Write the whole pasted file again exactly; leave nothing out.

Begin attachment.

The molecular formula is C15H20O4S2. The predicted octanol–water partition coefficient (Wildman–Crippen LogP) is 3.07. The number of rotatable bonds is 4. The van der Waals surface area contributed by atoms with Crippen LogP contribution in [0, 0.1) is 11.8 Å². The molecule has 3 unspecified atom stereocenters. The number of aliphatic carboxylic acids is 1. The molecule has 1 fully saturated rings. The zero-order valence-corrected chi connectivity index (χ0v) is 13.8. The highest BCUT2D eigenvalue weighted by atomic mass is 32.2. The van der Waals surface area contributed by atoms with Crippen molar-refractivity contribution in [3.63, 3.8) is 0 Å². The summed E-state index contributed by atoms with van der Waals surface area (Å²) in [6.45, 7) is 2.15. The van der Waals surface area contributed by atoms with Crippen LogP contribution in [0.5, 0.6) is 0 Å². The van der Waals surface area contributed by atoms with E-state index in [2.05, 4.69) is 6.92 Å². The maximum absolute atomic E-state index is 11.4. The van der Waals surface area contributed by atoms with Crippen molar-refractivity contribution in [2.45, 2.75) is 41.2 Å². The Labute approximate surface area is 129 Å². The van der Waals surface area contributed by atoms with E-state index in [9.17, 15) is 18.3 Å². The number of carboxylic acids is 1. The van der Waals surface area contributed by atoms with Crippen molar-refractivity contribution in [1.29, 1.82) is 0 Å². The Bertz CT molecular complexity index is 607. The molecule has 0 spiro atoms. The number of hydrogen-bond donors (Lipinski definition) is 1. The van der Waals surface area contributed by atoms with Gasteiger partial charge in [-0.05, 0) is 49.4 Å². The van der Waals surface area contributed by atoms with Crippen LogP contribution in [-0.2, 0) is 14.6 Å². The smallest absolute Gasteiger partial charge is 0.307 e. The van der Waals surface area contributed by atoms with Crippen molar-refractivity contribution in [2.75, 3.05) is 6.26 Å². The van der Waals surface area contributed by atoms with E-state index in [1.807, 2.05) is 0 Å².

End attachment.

The molecular formula is C15H20O4S2. The predicted octanol–water partition coefficient (Wildman–Crippen LogP) is 3.07. The number of rotatable bonds is 4. The van der Waals surface area contributed by atoms with Crippen LogP contribution in [0, 0.1) is 11.8 Å². The molecule has 3 unspecified atom stereocenters. The number of aliphatic carboxylic acids is 1. The molecule has 1 fully saturated rings. The zero-order valence-corrected chi connectivity index (χ0v) is 13.8. The highest BCUT2D eigenvalue weighted by atomic mass is 32.2. The van der Waals surface area contributed by atoms with Crippen molar-refractivity contribution in [3.63, 3.8) is 0 Å². The summed E-state index contributed by atoms with van der Waals surface area (Å²) in [6.45, 7) is 2.15. The van der Waals surface area contributed by atoms with Crippen LogP contribution in [0.5, 0.6) is 0 Å². The van der Waals surface area contributed by atoms with E-state index in [2.05, 4.69) is 6.92 Å². The maximum absolute atomic E-state index is 11.4. The van der Waals surface area contributed by atoms with Crippen molar-refractivity contribution in [2.45, 2.75) is 41.2 Å². The Labute approximate surface area is 129 Å². The van der Waals surface area contributed by atoms with E-state index in [9.17, 15) is 18.3 Å². The number of carboxylic acids is 1. The van der Waals surface area contributed by atoms with Crippen molar-refractivity contribution in [1.29, 1.82) is 0 Å². The Bertz CT molecular complexity index is 607. The molecule has 0 spiro atoms. The number of hydrogen-bond donors (Lipinski definition) is 1. The van der Waals surface area contributed by atoms with Gasteiger partial charge in [-0.05, 0) is 49.4 Å². The van der Waals surface area contributed by atoms with Crippen LogP contribution in [-0.2, 0) is 14.6 Å². The smallest absolute Gasteiger partial charge is 0.307 e. The van der Waals surface area contributed by atoms with Crippen molar-refractivity contribution in [2.75, 3.05) is 6.26 Å². The van der Waals surface area contributed by atoms with E-state index in [1.807, 2.05) is 0 Å².